Later On

A blog written for those whose interests more or less match mine.

Posts Tagged ‘social psychology

Social psychology finding role in government

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Vaughan at Mind Hacks notes that social psychology is actually being used in public planning:

The Times has a brief article noting the growing influence of social psychology in government thinking and economic policy, mirroring the popular interest in a slew of new books on behavioural economics.

It’s interesting that the article lists various ways in those close to the British political establishment are increasingly bringing ideas drawn from empirical social sciences in their thinking, mirroring the murmurings about the Obama team’s interest in behavioural economics.

And, as we’ve noted here, there’s now an increasing interest, causing an ongoing controversy, about the use of social scientists in the occupying military forces in Iraq and Afghanistan.

We hear a great deal about interest and initiatives in these areas, but very little about outcome studies (although its possible that the military keep theirs secret) so I wonder whether the success of these approaches will depend on the maturity of the science in terms of how well it actually predicts changes in the real world.

Written by LeisureGuy

19 July 2008 at 10:33 am

10 brilliant studies in social psychology

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Read them all (and then you can vote at the link for the best). I’ve blogged a couple of these earlier, but here is the entire series:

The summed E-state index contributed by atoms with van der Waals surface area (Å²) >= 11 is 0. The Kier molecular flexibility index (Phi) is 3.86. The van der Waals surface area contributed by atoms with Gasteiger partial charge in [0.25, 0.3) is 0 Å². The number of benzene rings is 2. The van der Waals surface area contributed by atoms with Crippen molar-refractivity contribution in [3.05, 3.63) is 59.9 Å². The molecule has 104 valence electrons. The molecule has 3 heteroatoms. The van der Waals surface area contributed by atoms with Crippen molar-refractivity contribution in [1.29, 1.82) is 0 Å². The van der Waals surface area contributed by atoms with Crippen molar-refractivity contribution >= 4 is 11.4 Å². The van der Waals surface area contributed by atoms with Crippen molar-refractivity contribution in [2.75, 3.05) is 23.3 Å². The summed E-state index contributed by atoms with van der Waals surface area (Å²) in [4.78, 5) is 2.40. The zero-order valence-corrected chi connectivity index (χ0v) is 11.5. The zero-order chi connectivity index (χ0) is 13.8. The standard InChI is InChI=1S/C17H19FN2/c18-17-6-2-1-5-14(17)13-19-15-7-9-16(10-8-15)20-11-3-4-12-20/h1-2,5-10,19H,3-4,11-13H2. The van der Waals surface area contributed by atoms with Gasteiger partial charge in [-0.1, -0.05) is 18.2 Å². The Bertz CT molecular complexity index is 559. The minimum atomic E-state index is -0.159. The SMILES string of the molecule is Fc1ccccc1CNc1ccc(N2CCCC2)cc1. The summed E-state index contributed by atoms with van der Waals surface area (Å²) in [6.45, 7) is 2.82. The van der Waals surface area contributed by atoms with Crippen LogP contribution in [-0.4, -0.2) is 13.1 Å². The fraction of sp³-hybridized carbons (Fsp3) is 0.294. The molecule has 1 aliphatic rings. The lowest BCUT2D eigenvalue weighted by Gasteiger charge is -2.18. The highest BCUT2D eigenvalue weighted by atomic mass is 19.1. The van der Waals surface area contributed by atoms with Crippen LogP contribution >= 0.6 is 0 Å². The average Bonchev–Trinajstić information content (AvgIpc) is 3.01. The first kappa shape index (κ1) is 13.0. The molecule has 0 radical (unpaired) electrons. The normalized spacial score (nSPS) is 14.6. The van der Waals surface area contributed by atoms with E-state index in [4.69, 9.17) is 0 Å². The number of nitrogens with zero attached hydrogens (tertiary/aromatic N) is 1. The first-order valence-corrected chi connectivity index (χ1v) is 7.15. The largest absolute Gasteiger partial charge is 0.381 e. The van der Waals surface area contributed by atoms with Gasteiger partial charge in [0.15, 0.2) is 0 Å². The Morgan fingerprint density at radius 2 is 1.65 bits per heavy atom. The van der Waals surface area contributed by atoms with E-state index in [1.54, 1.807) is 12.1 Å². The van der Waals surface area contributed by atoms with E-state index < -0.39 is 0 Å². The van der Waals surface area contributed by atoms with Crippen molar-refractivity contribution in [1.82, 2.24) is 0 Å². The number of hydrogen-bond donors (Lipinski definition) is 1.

1. The Halo Effect: When Your Own Mind is a Mystery

The ‘halo effect’ is a classic finding in social psychology. It is the idea that global evaluations about a person (e.g. she is likeable) bleed over into judgements about their specific traits (e.g. she is intelligent). Hollywood stars demonstrate the halo effect perfectly. Because they are often attractive and likeable we naturally assume they are also intelligent, friendly, display good judgement and so on.

» Read on about the halo effect -»

2. How and Why We Lie to Ourselves: Cognitive Dissonance

The ground-breaking social psychological experiment of Festinger and Carlsmith (1959) provides a central insight into the stories we tell ourselves about why we think and behave the way we do. The experiment is filled with ingenious deception so the best way to understand it is to imagine you are taking part. So sit back, relax and travel back. The time is 1959 and you are an undergraduate student at Stanford University…

» Read on about cognitive dissonance -»

3. War, Peace and the Role of Power in Sherif’s Robbers Cave Experiment

The Robbers Cave experiment, a classic study of prejudice and conflict, has at least one hidden story. The well-known story emerged in the decades following the experiment as textbook writers adopted a particular retelling. With repetition people soon accepted this story as reality, forgetting it is just one version of events, one interpretation of a complex series of studies.

» Read on about Sherif’s Robbers Cave experiment -»

4. Our Dark Hearts: The Stanford Prison Experiment

The famous ‘Stanford Prison Experiment’ argues a strong case for the power of the situation in determining human behaviour. Not only that but this experiment has also inspired a novel, two films, countless TV programs, re-enactments and even a band.

» Read on about Zimbardo’s Stanford prison experiment -»

5. Just Following Orders? Stanley Milgram’s Obedience Experiment

What psychological experiment could so be so powerful that simply taking part might change your view of yourself and human nature? What experimental procedure could provoke some people to profuse sweating and trembling, leaving 10% extremely upset, while others broke into unexplained hysterical laughter?

» Read on about Milgram’s obedience studies -»

Read the rest of this entry »

Written by LeisureGuy

16 November 2007 at 10:27 am

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